Introduction to 46PU31
In 1936 Leslie A. Martin and Elmer Fetzer decided to investigate and record their findings at the site which was to become 46PU31.
The work of Fetzer and Martin at this site (and the Clover Site), supplied James Griffin with the only information on the cultural manifestation
known as "Fort Ancient" in West Virginia, for his (Griffin's) book titled the The Fort Ancient Aspect. It should be kept in mind that these
individuals worked prior to the development of the trinomial system for recording sites as well as many of the later developed protocols for
investigating archaeological sites and remains. They relied heavily on intuitive observations that are relevant to any investigations at the
Buffalo Site. Their work predated that of McMichaels and Broyles by some thirty years. One item of interest is the description of a shell ornament,
Fig.2-B, which is a "weeping eye "shell gorget, not officially described until the 1940's.
The Buffalo Site 1936
by L.A. Martin
Description of Camp Site
(near Buffalo, Putnam County, West Virginia)
This site, which has been a source of Indian relics for a considerable period of years, is located on the north side of the Kanawha River
about twenty-nine miles from Charleston and about three miles from Buffalo. It is now a part of several farms, but was originally obtained
by the Early family shortly after 1800 and has been under cultivation since that date. The position of the field or site proper and on which
most of the articles are found is low bottom land covering an area of about 300' x 1000'. Some articles, mostly projectile points, have been
found on a second level of land about thirty feet higher and which extends back about a quarter of a mile to the hills. The field is covered
with fragments of mussel shells, bones, broken pottery and other camp debris. It has been found that the field contains burials in addition
to ash pits.
We first investigated the surface in 1929, permission not being obtainable to dig at that time. However, this was obtained in 1936 and a number
of ash pits were excavated, revealing at that same time that the field also contained a number of burials. The field has yielded objects of
hematite such as plummets, hemispheres and celts, and other of cannel coal, shell and the usual flint and bone implements and several pipes.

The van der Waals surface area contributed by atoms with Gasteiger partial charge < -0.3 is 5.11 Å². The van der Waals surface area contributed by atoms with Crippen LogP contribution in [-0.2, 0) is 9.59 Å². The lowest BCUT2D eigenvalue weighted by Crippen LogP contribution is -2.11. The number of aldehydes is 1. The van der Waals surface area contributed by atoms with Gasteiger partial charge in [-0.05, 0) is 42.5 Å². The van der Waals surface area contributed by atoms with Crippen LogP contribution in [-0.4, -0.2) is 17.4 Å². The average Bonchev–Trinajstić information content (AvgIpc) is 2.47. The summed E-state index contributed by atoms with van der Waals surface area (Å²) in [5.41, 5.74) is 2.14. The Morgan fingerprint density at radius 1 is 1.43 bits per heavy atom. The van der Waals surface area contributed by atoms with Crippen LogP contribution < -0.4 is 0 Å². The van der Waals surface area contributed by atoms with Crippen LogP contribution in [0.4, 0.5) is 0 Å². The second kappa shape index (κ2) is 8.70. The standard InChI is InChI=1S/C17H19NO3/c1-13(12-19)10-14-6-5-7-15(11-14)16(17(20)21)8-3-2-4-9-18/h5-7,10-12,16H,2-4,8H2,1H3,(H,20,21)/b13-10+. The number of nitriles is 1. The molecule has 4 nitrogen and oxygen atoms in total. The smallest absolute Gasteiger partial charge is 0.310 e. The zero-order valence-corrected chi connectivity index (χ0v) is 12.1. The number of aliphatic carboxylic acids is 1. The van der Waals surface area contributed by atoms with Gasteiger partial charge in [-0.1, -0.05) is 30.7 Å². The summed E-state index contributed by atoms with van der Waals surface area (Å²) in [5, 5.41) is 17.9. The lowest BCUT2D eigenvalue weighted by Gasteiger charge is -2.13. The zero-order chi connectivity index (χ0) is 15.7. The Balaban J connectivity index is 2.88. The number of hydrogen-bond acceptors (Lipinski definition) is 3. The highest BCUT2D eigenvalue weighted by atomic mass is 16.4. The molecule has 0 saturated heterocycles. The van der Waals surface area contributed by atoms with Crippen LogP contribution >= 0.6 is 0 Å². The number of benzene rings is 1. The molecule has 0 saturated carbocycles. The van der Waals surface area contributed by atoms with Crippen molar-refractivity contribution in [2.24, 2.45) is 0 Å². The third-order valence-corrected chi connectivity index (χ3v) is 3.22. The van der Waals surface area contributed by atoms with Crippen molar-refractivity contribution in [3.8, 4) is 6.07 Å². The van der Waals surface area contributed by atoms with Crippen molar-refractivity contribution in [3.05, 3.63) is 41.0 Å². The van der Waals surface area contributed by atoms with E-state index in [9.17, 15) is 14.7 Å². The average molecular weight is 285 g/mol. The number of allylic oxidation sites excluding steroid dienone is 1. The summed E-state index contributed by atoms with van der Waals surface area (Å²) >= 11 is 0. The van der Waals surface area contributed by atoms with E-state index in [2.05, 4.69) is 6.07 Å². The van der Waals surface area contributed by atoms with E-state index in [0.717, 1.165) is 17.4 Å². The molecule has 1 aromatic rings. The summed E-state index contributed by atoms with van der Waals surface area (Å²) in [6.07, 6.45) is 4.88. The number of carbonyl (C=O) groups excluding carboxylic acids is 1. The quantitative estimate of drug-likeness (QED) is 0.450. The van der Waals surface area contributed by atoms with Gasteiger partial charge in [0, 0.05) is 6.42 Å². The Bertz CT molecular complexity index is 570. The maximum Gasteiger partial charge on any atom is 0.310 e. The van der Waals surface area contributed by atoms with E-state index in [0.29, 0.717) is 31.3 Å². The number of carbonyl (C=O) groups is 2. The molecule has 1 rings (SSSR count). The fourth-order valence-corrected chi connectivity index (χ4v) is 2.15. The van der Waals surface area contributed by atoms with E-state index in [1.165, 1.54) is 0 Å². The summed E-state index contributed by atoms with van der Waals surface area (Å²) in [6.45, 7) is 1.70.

The surface finds are probably the result of cultivation, having been scattered from the ash pits. Natives of this section, state that in the
early days they recalled seeing in the center of this field a circle of raised earth, presumably, in their opinion, a fort. Cultivation,
however, has leveled this all off and no indication is now apparent of such an earth work. There are several small elevations about 400
feet in diameter and 18 inches high which will be described in a later paragraph. This field has been covered by both myself and by
Mr. E. W. Fetzer, as well as Mr. Oscar Mairs. Mr. Fetzer has made numerous excavations. These excavations, including two burials, are
the only ones that have been made. The articles described in the following paragraphs are now in our collections and are available for
Numerous arrow-heads have been found of all types, although the small triangular type seems to be the most predominant. Arrow-heads were found both on the surface and in the ash pits. Occasionally crude flint celts and implements of a larger variety are found, the better ones have been picked up by the farmers and collectors during the past few years. The smaller flint objects, particularly the triangular projectile points, are of a much better workmanship and grade of material than are usually found on other sites along the Kanawha River.
Celts and Axes
Very few stone celts and no grooved axes have been found by us, apparently having all been picked up by the farmers during the extensive period of cultivation. to my knowledge, only one grooved axe has been found on this site. Small hematite celts about 1 inch in width and from 1 to 2 inches in length are more numerous. Most of these have been found on the surface although several were found in the excavation of an ash pit by Mr. Fetzer.